My whole life I have never been able to pinpoint quite where I belong, which sounds as though it could be a cliche from a teenage girl’s diary; born to Serbian parents, I was raised in the south of England yet always maintained a strong relationship with our roots. Serbian was my first language despite living on an island on the other side of the continent, my mother refusing to let me and my sister forget or even never know the language like so many others that we knew. I would spend 2 months every summer, and every winter break, in our hometown Smederevo, where I gained a large group of friends - some of whom were like me, living abroad and spending their summers in our hometown - and spent the entirety of my childhood and teenaged summers and winters outside with my friends, only coming home to eat and sleep. I truly found myself as a person during those times of freedom away from my school and my parents, and to me, this was what I considered to be my place in the world; England was somewhere I had to be only because it was necessary, to finish school and be done with. But the closer I got to my 20s, life began to happen. I went to university, I got a job, a boyfriend, I moved cities; I began to have less and less time to spend aimlessly taking in the smells and thrills of summer, to just relax and waste time in having fun. The last full summer I spent in Serbia was 5 years ago, in 2010, one of the best summers of my life; but the more time I spent away, the less I communicated with my friends, the less I was involved with their everyday lives, and the more I struggled to reintegrate. As a child, and arguably more so now as an adult, I struggled to really feel as though I belonged in one place; my Serbian upbringing meant I felt disconnected and different from my friends in the UK, but I never really belonged in Serbia either, where my funny accent and long stretches away encouraged teasing and losses in translation. But surely I can’t be the only one? How does a person stretched between two cultures, two countries and two sets of friends and family negotiate their sense of belonging, identity and reintegration into one or both places? This sense of anxiety I have felt since losing my place and sense of belonging in my childhood sanctuary has me wondering what the experiences are of other diaspora living a double life.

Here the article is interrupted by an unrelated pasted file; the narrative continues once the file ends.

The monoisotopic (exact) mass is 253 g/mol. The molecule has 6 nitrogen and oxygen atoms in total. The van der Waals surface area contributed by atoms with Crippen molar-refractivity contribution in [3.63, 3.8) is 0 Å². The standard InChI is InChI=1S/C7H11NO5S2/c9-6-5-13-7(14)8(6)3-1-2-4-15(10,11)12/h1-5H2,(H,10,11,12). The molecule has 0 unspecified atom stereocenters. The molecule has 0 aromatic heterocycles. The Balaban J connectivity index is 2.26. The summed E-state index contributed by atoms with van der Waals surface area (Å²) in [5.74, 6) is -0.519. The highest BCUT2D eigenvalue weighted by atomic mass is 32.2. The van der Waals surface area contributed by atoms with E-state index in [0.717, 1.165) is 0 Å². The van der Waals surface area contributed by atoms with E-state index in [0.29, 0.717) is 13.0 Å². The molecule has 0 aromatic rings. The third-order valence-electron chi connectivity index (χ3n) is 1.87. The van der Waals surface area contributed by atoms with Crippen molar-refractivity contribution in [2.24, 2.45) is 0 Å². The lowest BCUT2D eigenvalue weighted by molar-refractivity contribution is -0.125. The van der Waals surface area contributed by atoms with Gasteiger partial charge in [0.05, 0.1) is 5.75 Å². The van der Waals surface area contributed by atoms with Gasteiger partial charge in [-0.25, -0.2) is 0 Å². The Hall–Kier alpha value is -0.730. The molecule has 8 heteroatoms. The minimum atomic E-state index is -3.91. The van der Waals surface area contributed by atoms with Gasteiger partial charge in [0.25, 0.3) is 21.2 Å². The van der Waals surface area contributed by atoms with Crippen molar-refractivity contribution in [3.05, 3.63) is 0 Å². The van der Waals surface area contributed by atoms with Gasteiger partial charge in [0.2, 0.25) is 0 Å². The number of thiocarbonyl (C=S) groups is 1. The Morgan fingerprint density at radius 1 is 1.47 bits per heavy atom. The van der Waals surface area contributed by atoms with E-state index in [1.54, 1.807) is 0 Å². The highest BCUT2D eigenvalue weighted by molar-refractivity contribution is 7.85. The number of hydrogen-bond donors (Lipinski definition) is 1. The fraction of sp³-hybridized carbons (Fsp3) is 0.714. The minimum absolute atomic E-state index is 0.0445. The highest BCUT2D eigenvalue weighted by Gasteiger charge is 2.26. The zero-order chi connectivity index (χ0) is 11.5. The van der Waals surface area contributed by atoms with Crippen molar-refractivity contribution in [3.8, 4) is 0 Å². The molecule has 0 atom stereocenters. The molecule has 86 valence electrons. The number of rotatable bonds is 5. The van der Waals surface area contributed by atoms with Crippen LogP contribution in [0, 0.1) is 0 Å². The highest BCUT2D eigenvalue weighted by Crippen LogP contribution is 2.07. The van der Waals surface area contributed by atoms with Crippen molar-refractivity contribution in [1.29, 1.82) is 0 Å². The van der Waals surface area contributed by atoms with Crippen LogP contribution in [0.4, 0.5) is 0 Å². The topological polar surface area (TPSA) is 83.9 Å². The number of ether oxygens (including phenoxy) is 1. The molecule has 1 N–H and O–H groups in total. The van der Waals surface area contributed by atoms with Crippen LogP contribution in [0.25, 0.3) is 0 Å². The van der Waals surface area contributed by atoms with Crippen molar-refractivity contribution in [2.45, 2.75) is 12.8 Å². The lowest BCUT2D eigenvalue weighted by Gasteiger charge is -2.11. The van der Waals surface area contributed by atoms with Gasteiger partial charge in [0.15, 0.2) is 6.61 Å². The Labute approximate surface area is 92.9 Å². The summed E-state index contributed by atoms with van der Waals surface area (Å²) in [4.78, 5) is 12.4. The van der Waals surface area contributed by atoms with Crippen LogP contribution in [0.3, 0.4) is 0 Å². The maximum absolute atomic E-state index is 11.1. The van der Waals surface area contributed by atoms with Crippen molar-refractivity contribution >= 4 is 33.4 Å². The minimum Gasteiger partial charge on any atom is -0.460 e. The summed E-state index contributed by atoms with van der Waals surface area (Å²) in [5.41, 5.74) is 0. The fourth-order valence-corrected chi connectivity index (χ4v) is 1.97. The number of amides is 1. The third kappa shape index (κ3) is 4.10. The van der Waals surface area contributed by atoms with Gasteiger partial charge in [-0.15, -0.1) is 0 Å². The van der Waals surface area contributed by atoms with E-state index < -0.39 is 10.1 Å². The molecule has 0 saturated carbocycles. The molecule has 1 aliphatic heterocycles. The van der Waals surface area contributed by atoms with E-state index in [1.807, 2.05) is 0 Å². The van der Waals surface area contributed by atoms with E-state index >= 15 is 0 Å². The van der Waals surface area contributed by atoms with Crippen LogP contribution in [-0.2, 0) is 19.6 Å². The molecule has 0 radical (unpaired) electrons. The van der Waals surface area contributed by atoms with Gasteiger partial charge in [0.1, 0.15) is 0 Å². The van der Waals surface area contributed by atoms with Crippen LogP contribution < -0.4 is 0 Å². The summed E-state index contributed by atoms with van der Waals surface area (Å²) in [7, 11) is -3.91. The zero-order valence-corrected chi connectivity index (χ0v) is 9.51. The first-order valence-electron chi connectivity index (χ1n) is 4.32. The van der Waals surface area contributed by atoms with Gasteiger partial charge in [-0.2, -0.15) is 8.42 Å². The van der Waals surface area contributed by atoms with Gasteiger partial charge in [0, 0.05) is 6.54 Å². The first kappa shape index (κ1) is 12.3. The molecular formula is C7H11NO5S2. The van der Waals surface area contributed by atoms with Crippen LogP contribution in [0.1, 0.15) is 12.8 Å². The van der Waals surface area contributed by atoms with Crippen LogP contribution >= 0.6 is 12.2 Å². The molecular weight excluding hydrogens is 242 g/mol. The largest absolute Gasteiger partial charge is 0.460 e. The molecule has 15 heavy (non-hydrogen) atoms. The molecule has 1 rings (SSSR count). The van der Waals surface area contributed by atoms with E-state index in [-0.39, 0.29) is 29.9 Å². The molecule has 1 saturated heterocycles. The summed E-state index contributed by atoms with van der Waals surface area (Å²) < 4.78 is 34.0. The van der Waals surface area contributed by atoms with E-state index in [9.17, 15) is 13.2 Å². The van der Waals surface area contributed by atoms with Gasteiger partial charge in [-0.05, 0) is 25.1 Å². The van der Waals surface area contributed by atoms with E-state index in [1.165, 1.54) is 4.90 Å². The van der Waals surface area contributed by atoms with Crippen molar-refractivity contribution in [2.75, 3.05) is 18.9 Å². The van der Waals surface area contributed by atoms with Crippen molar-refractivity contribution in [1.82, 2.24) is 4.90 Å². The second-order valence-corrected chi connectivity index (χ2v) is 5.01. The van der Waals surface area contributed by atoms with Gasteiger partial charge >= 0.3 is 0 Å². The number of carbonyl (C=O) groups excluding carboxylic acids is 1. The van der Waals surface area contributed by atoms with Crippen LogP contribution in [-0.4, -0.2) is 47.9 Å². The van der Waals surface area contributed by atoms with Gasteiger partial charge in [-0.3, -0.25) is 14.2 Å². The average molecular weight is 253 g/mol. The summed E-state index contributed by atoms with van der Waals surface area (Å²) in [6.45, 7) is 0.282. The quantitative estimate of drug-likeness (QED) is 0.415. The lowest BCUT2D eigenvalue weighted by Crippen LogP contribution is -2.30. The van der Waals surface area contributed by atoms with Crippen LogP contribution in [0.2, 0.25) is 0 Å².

For many of my friends that are also part of the “Serbian diaspora”, they also felt the same love and longing to be back in Smederevo, a longing that now I can’t help but feel is evoked through rose tinted glasses and short lived experiences. I have now been in Serbia for several weeks, and without the haziness of teen spirit to distract me, I can see through the cracks of this society that I was either too young or too happy to notice before. Around the time I was born and growing up, several wars and critical events tore apart Serbia and has forever left it, especially in small towns such as Smederevo, in a state of not-quite recovery, no doubt one of the reasons my parents and many of my friends’ parents decided it was time to leave and not come back. There is no longer industry in my town, highly educated youths are left without chance or option for employment, moral is low and boredom and frustration are tangible. Those without jobs can only hope to band together and have a good time, and those that do finally find employment cling to any amount of income they can get, no matter how little the pay or rife the exploitation. Many will run to the capital Belgrade, or wish to run away from Serbia altogether.
So now, sitting in my garden surrounded by summer sunshine, plum and apricot trees and the sound of songbirds, I am wondering how it has come to be that such a beautiful country that once held so much of my heart can be driving away so many of it’s young people, and the events and subtleties that have led to such a cataclysmic erosion of the foundations that should be there to support them.